Scenic co-leader of G1 winners; worldwide stats incomplete

10 thoughts on “Scenic co-leader of G1 winners; worldwide stats incomplete”

  1. I don’t know one either, but I think such a list would be of questionable value anyway.

    The problem is that International Group 1/ Grade 1-standards aren’t comparable. Winning a G1 in Japan, HK or Dubai makes you a world-class horse by default, the same cannot be said for accomplishing this feat in Australia, South Africa or the US, where a far higher number of races carry the label.
    In Latin America and many minor jurisdictions, Graded Status is intended to identify the most important races on a national level, but winning a G1 in Peru, Korea or Panama doesn’t automatically make your horse BC material.

    Still, the Racing Post should display it more prominently that their statistics include only those countries and races found in their “results” section (I didn’t see that clarification at all, but it’s probably hidden somewhere).

  2. Just one point of clarification. Werk Thoroughbred Consultants, Inc. does, in fact, “track” and include Southern Hemisphere stakes. We do so as a component of our nick rating system as well as for our pedigree research and consultation. Your broader point is correct, though, in that the weekly “Leading Sires” list published on our website includes only North America, Europe, and Japan.

  3. Jack — Thanks for the clarification; I only meant it in terms of your leading sire lists.

    Malcer — International Cataloguing Standards is the “bible” of international black type; it’s what appears on sales catalog pages, and it’s what “counts” in sire records. Part I countries (and some exceptions, including some races in Hong Kong, Singapore, and Scandinavia) have black type, including Group races, that appears on sales catalogs. Peru is a Part I country, but Korea and Panama, to name two that you mentioned, are not. Their “Group” races are for informational purposes only. Part II countries have black type, but no internationally recognized Group races. Part III countries list stakes races for informational purposes only.

    How well IRPAC (the committee that actually assigns black type for the ICS catalog) does its job is questionable, in my opinion.

  4. Sloppy error on my part for ignoring the Part I/II/III-distinction. Still, my larger point was that lists including only G1 races (from Part I countries) are dependent on the individual grades assigned to races, which is done by committees on the national level, and their standards/intentions differ enormously.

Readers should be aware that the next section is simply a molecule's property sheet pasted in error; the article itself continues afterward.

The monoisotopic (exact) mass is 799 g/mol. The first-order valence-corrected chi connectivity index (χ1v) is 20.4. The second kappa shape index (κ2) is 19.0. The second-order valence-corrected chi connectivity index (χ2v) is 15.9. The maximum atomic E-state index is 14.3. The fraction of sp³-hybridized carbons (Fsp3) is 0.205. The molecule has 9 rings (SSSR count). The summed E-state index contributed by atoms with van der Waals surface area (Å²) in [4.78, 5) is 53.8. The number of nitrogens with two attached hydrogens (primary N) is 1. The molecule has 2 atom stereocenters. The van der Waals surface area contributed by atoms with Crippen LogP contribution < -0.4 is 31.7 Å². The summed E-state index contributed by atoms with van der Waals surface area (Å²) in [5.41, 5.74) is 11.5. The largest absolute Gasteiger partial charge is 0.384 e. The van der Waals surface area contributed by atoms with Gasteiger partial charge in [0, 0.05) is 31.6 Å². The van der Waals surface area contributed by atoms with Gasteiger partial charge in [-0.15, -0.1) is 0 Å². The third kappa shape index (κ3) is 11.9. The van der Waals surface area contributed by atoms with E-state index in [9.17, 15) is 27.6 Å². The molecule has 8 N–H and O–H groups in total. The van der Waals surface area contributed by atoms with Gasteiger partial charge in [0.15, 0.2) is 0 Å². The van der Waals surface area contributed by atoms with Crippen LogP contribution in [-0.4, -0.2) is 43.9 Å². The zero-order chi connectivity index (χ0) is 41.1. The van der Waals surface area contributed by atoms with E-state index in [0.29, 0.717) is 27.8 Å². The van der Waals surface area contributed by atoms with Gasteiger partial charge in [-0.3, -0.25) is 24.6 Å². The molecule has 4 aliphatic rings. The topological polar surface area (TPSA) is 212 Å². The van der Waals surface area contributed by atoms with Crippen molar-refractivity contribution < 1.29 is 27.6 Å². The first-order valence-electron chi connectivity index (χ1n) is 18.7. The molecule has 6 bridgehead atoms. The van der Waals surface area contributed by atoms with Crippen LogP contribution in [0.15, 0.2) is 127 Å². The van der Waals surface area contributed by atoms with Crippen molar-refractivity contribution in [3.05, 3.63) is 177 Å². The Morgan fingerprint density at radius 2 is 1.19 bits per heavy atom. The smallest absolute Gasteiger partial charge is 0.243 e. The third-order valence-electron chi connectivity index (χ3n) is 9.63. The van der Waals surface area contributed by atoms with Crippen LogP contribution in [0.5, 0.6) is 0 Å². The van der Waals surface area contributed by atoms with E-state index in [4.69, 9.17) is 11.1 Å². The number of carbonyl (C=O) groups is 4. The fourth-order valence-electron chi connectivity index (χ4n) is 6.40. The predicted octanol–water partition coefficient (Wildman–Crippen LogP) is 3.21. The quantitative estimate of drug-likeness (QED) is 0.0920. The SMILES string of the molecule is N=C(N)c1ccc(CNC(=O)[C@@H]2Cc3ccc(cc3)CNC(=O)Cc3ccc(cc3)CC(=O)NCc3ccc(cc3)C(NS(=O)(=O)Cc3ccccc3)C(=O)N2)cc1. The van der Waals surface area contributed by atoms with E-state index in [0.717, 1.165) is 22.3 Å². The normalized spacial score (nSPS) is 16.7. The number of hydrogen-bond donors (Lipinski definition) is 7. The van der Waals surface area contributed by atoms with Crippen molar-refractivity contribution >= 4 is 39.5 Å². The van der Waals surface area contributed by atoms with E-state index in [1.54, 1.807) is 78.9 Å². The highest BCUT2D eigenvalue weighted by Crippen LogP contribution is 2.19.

5. English bloodstock consultant Clive Webb-Carter sent this in by email:

    “I think that there are five sires with three Group 1 winners as according to stakes statistics SLEW GIN FIZZ (USA) (Relaunch) I notice he has sired Cayaya, Dry Martini and Latency all to win a Gr 1 level. All three of these stakes winners are ‘real’ Gr 1 winners as Dry Martini won the Suburban Handicap (Gr 1) and Argentina in Part 1 of ISCB.

    “While working for Thoroughbredinternet I spent a long time sourcing all the races so they match the races listed in the ISCB so I would like to feel that that stakes stats are pretty accurate.

    “As to following Argentine sires I use and then click on the Estadísticas link. ”

    Clive– you are correct; this is a site I use, and I did forget to check on here. Slew Gin Fizz is indeed the fifth sire with at least 3 Group 1 winners this year.

    However, this site also includes Water Poet with 2 Group 1 winners, and here’s the problem with this site: Water Poet is the sire of 2 G1 winners in Venezuela, which is not a Part I country.

    Larry, you’ll appreciate this: Water Poet is a son of Sadler’s Wells, and Jack Werk had a role in the sale of this stallion to Venezuela. One of his analysts at the time, Marie, had a brother down there looking for a stallion. Jack, after consultation with me, recommended Water Poet. Her brother purchased him, and he’s since become a leading sire there.

    Once again, as far ar lists go, this one is incomplete, too, but, Clive, it’s the best one I’ve seen.

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